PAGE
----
Edited 10/27/14 to add: A reader (thank you, Mary!) communicated to me that Costco will take otherwise safe candy and mix it in with unsafe (for, say, nut allergy) candy to package for Halloween so a trick or treater wouldn’t actually know if their usual brand was safe. They informed me they’d tried to work with Costco on the issue but they would not budge. I did want to share that warning as it was not something I’d thought about before. They also brought up the elephant in the room, so to speak, about samples and cooking in the aisles for samples that involve nut products or other allergens. There are signs stating that there are allergy warnings but we all know children don’t and can’t sometimes read those signs so parents of food allergic children need to pay special attention. Sample distributors will ask a child to get their parent’s permission before trying food but I’ve also had them offer my child something while I was standing there and make no statement about allergies. Of course there is also the risk of a child grabbing something in the rush of people to get a sample and the fact that the reps don’t usually have more information about a product than what is displayed on their packaging. So my recommendation of Costco comes with caveats, however, you can certainly find a lot of good options from among the multiple aisles of mixed nuts.
It has been almost two months since E’s 6th birthday and she knew she wanted a “store bought” cake. Not “mommy made.” It had to be “Frozen” themed and as her RSVP list grew the prospective cake did as well. I had been watching with fascination the updates on twitter and facebook of Penny Redlin, owner of Dreamy Desserts (a nut free online bakery based in Las Vegas), and knew that the nut free made to order bakery was my “store bought” solution.
Penny was incredibly friendly and helpful with the process. Given her time limitations she fills up reservation spots on her calendar and as your date nears you can get in touch and firm up what you’d like. I actually shipped (via Amazon Prime) cake toppers directly to Penny to make the process that much easier. Advance ordering isn’t just for cakes but for other treats like cookies or parfaits as well.
Dreamy Desserts is Las Vegas based so if you’re traveling to town for an event you can order in advance and even pay to have your order delivered if you are within a certain range. I sprang for delivery because I had no idea how to transport E’s cake. The best part of doing business with a fellow food allergy parent is that you can ask all kinds of questions and never feel silly – there’s a detailed answer in response and even frank discussion of kitchen practices for those allergens that are off the beaten path (oat and sesame for us on top of peanut and tree nut). Dreamy Desserts can make vegan cakes as well, which we debated to be more inclusive of E’s dear friend K but after consulting with K’s mother she was going to make her own matching cupcakes (see, I’m not the only one!) for the party.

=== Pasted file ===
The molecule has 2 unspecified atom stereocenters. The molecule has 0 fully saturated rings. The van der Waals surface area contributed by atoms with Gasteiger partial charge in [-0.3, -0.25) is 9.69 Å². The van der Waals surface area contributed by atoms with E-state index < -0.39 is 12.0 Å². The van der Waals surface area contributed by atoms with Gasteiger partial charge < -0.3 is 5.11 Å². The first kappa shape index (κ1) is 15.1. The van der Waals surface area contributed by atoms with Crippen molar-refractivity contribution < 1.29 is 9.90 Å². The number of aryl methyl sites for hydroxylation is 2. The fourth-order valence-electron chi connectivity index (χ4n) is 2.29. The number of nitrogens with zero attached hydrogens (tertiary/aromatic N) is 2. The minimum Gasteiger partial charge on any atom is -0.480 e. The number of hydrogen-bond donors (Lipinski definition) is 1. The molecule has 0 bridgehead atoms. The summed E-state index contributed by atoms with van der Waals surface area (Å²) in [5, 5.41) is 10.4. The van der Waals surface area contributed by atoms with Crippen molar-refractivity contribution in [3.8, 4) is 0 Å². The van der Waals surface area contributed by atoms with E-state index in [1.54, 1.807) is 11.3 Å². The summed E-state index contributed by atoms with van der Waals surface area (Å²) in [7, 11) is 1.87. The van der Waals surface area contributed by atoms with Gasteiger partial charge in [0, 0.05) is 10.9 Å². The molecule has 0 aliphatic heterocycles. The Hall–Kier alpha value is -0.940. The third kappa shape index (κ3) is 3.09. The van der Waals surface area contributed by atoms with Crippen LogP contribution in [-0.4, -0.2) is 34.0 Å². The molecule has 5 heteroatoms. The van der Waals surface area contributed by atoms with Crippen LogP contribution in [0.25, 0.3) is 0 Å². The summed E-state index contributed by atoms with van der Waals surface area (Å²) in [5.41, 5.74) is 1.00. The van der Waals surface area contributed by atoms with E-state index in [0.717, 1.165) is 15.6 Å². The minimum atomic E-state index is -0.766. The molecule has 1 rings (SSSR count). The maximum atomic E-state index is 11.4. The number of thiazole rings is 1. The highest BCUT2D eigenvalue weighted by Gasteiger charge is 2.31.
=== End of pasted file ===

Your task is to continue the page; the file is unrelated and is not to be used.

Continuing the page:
More about Dreamy Desserts:
Dreamy Desserts was created for anyone looking for nut free treats. Sadly, my son can not have peanuts or tree nuts. As it turns out, I have over 20 years of baking experience, so I decided to offer nut free baked goods to others with a similar need.
We are an online bakery based in Las Vegas, NV. We can deliver any of our nut-free treats within the Las Vegas area!
If you don’t see what you’re looking for, just ask, we may be able to accommodate
I should stop rambling and offer the big reveal – the look on her face made it so worth it. E’s 6th birthday “Frozen” cake…
The snowflakes were a mix of sugar (the smaller ones) while the larger details were a vegan fondant. The frosting sparkled and the cake was white with strawberry preserves.
E was delighted, as was I. Penny didn’t ask me to write about this but I kept meaning to highlight how wonderful she is to put so much love and care into making special treats for those that live with food allergies. By the way, Dreamy Desserts’ Facebook page is really close to breaking 20,000 likes so if you’d like to see other delicious options as photos are posted, head on over!
Also at E’s birthday was my friend Pamela Sundlie, owner of Magic Wand Face Painting, who did a fantastic job with face painting and glitter tattoos for the kids. Best of all, she had her ingredient sheets with her (and we’d gone over them in advance of course) so there were only adorably painted faces and no itchy cheeks. I love that we can support the creativity of our local friends while also having a great time. This was E’s first solo party since before R was born (we’ve been doing joint parties) so I wanted it to be special – I warned her that I can’t really top her 6th party until perhaps her wedding day. She seemed okay with that.